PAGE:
Posts Tagged ‘religion


Feminisms and Intersectionalities Conference.

Yesterday, Roger and I attended the Feminisms and Intersectionalities Conference at UC Riverside. We left a little later than planned, but thanks to FastTrack and the tendency for things to start fifteen minutes late, we made perfect time. The conference was organized around panels comprised of one main presenter, three discussants and a moderator. The audience appeared to be mostly professors and graduate students, only a couple hundred people and some other undergrads as well. We saw HLT Quan and Crystal Griffith, whose rough cut of “The Angela Davis Project” was screened at UCI the other day.

The first session was entitled “Undoing Academia: Creativity, Dissidence, and Feminism” and the presentation was mostly the life experience of an amazing woman, Nawal El-Saadawi. El-Saadawi, a long-time educator, physician, writer and political activist from a poor, Muslim Egyptian family, spoke candidly about the importance of being fearless (of unemployment, poverty, imprisonment, death, hell) and maintaining creativity, particularly in academia. She made a lot of excellent points about how everything is political, and what that means. She said religion cannot be depoliticized and that all wars are economic wars. She illustrated the ways in which colonialist discourse continues to inform language and rhetoric, even in academic circles (maybe especially in academic circles). She cited the regionalization of the “Middle East” as a relic of European imperialism and problemitized the framework of “post-colonial”, substituting instead, “neo-colonial” demarking the fact that colonialist practice is on-going.  All of this was part of wider discussion on how processes of learning in modern, Western academia stifle creativity and dissidence in favor of politics of fear and illusory democracy. She expressed that we need to be aware that ideological formations (such as religions) come out of specific political, economic, social and historical conditions. Her candor was inspiring and her words were profoundly resonant of things I’ve heard, read, and experienced.

Jeff Sacks, a UCR professor of Comp. Lit. shared excerpts from an email he recently received from his chancellor’s office that we assume was sent to his entire department. The email stated that UCR faculty were “blessed to have the privilege of free speech”. At a public institution. In America. HOLY CRAP. He also said some interesting stuff about how the university needs to be re-thought, so as to become an institution of knowledge production for its own sake.

Yenna Wu, another UCR Comp. Lit. professor, citing examples of different ways in which Buddhism has been practiced in Taiwan, posed that religion and secularism is a false dichotomy and spoke about the spiritual movement. El Saadawi problemitized this notion of “spiritual” by claiming it reinforces a mind/body dualism, as well as a division between the self and the other. She said creativity abolishes the line between the self and the other.

The discussion about religious and secular segued into the audience discussion, where things got a little heated. Among what appeared to be the other undergraduates in the room, were several Muslim students, many of whom were veiled. El Saadawi had more or less implied that the way to see through ideology, whatever it may be, is to go back to common sense. By this, she meant acknowledging that due to the myriad interpretations of religious texts, we can assume that they’re not all “correct”, and that in fact (most likely), none of them may be correct, as they arise out of these historical, social, political conditions.

However, her invocation of “common sense” seemed to rub some people the wrong way. One of the veiled students challenged El Saadawi on the grounds that “common sense” isn’t very particularly “common” at all, meaning it isn’t necessarily shared among everyone. Different things inform different people’s formations of common sense. For example, the student’s common sense is informed by her reading of Islam. Here, El Saadawi kind of said religion isn’t common sense, and told the student that she changed the terms of the conversation. This back-and-forth went on for about ten minutes.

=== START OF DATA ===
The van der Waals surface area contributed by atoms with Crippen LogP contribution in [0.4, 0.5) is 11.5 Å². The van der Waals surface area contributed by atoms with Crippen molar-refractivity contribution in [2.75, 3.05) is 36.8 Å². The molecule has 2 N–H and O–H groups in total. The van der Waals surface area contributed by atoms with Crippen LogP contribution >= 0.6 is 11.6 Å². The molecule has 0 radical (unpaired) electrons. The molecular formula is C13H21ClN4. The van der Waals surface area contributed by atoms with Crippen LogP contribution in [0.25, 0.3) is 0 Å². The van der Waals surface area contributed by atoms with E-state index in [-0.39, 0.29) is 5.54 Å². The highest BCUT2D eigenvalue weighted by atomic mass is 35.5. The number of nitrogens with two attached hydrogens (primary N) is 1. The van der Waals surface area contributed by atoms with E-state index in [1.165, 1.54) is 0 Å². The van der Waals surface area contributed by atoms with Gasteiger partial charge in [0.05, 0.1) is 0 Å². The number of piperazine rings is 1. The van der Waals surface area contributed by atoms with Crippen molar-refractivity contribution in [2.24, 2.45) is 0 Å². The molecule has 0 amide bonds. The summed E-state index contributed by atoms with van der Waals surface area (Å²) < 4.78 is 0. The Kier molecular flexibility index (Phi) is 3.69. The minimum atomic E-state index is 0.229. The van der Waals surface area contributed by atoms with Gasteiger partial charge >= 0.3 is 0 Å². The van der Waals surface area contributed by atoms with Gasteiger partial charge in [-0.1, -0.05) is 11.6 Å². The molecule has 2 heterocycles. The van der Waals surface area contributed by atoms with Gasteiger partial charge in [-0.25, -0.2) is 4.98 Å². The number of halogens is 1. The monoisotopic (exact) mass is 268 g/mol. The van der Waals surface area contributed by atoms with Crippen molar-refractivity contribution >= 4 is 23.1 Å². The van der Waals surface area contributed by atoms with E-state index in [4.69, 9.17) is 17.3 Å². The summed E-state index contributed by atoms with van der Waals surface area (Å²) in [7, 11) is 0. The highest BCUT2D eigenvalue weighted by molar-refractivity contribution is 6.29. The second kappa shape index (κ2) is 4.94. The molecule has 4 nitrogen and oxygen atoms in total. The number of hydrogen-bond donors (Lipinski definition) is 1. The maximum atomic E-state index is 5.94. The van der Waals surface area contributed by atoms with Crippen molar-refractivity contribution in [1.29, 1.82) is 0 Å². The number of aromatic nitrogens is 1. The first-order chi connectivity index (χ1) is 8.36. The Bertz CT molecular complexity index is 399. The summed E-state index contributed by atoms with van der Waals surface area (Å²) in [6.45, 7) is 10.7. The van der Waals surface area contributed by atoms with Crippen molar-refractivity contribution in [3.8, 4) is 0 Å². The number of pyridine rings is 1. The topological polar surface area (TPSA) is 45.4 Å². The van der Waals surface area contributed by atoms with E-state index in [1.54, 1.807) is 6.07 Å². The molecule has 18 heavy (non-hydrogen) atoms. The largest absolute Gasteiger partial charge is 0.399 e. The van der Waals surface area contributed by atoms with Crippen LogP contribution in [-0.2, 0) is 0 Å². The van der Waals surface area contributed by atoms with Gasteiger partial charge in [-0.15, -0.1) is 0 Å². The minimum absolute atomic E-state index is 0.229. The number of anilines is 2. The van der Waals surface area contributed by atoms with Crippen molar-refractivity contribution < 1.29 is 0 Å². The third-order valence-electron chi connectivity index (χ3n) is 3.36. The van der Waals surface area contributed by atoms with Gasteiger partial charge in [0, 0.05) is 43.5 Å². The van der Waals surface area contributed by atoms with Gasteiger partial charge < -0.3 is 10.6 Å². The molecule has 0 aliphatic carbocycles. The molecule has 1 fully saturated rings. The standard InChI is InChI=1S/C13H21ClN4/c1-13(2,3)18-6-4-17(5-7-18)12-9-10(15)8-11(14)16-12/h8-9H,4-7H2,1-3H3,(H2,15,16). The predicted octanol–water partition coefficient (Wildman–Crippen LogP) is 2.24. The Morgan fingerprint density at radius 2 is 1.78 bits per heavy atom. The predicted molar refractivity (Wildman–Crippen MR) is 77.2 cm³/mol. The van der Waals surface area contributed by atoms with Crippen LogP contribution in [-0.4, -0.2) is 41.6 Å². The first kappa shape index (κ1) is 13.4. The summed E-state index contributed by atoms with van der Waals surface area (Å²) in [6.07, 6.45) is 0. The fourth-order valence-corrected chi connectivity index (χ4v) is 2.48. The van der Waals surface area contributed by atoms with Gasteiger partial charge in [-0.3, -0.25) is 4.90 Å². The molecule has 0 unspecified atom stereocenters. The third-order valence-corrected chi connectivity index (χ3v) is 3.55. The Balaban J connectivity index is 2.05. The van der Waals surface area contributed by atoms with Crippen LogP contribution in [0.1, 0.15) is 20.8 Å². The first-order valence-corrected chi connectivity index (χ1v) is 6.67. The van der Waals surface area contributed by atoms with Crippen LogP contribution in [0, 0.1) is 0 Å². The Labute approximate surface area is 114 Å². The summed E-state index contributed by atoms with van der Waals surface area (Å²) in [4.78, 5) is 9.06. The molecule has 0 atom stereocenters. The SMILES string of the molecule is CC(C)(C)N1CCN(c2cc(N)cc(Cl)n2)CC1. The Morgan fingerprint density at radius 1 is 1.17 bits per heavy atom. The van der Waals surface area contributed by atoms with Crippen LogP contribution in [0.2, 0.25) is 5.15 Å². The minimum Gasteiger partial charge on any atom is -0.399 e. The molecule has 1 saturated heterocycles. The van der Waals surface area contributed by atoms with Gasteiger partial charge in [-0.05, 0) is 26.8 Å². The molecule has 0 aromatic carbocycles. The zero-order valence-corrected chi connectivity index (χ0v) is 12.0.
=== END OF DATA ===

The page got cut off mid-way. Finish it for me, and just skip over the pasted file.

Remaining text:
I see the point on both sides. Obviously, someone’s religious beliefs are going to impact the way they think about the world. It’s simultaneously ideological and common sensible. But, not being religious, I can’t help but personally side with El Saadawi. Watching this near-argument, which oftentimes became a debate about the function(s) or dysfunction(s) of the veil, I was reminded of what arguing with people about homosexuality is like. When debating with people about Prop 8, for example, and speaking from a position not informed by religion, but rather by what I consider the common sense that everyone deserves the same rights, it’s frustrating when people revert to the familiar rhetorical script, “my religion says homosexuality is wrong, therefore I believe it is wrong”. Realizing that is some people’s “common sense”, whatever that means, I attempt to shift the terms of the debate back to politics and away from religion. I incite separation of church of state. I remind them that their religious beliefs should not be writing my secular laws; that civil marriage has been made a property contract, not a religious institution that it may have been before. Somehow, this never works. Frustrating.

The conference allowed two and a half hours for lunch. Roger and I made our way to Del Taco where we ate and studied for a while. We were some of the first ones back to the conference. Probably less than a hundred people attended the second session, and Roger and I were certainly two of the only undergraduates. Among the audience was Laura Kang and Lilith Mahmud from the UCI Women’s Studies department, but we didn’t say hi to them until after.

The second session was entitled “Archive, Affect, and the Everyday: Queer Diasporic Revisions”. Roger and I both took Queer History Making last quarter, so I went into this presentation thinking a lot of it would be familiar. The presenter, Gayatri Gopinath, compared the work of two queer diasporic visual artists (Allan deSouza and Chitra Ganesh) with Saidiya Hartman’s [apparently] heteronormative memoir, Lose Your Mother in order to give it a queer reading. She drew on some work that we were familiar with, particularly Jose Muñoz and Judith Halberstam.